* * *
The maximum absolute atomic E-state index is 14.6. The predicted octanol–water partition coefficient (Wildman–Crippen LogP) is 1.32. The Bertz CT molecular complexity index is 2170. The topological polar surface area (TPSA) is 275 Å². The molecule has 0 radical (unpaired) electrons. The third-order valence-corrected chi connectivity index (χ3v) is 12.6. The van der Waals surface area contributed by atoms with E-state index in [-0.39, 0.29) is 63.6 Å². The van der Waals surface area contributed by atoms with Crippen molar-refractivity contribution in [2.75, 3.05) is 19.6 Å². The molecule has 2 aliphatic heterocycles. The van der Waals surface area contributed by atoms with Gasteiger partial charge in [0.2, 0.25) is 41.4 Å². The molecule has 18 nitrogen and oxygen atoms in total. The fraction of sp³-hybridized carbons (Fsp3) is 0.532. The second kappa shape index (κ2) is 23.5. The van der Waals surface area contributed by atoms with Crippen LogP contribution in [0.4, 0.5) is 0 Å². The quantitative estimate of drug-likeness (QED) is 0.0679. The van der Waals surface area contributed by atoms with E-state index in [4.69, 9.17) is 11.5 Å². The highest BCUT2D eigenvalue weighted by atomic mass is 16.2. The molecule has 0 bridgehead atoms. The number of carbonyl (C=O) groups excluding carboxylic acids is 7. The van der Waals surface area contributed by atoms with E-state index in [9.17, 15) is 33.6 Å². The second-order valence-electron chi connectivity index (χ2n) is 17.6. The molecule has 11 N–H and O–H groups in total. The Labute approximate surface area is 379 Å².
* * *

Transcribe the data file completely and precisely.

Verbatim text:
The maximum absolute atomic E-state index is 14.6. The predicted octanol–water partition coefficient (Wildman–Crippen LogP) is 1.32. The Bertz CT molecular complexity index is 2170. The topological polar surface area (TPSA) is 275 Å². The molecule has 0 radical (unpaired) electrons. The third-order valence-corrected chi connectivity index (χ3v) is 12.6. The van der Waals surface area contributed by atoms with E-state index in [-0.39, 0.29) is 63.6 Å². The van der Waals surface area contributed by atoms with Crippen molar-refractivity contribution in [2.75, 3.05) is 19.6 Å². The molecule has 2 aliphatic heterocycles. The van der Waals surface area contributed by atoms with Gasteiger partial charge in [0.2, 0.25) is 41.4 Å². The molecule has 18 nitrogen and oxygen atoms in total. The fraction of sp³-hybridized carbons (Fsp3) is 0.532. The second kappa shape index (κ2) is 23.5. The van der Waals surface area contributed by atoms with Crippen LogP contribution in [0.4, 0.5) is 0 Å². The quantitative estimate of drug-likeness (QED) is 0.0679. The van der Waals surface area contributed by atoms with E-state index in [4.69, 9.17) is 11.5 Å². The highest BCUT2D eigenvalue weighted by atomic mass is 16.2. The molecule has 0 bridgehead atoms. The number of carbonyl (C=O) groups excluding carboxylic acids is 7. The van der Waals surface area contributed by atoms with E-state index in [9.17, 15) is 33.6 Å². The second-order valence-electron chi connectivity index (χ2n) is 17.6. The molecule has 11 N–H and O–H groups in total. The Labute approximate surface area is 379 Å².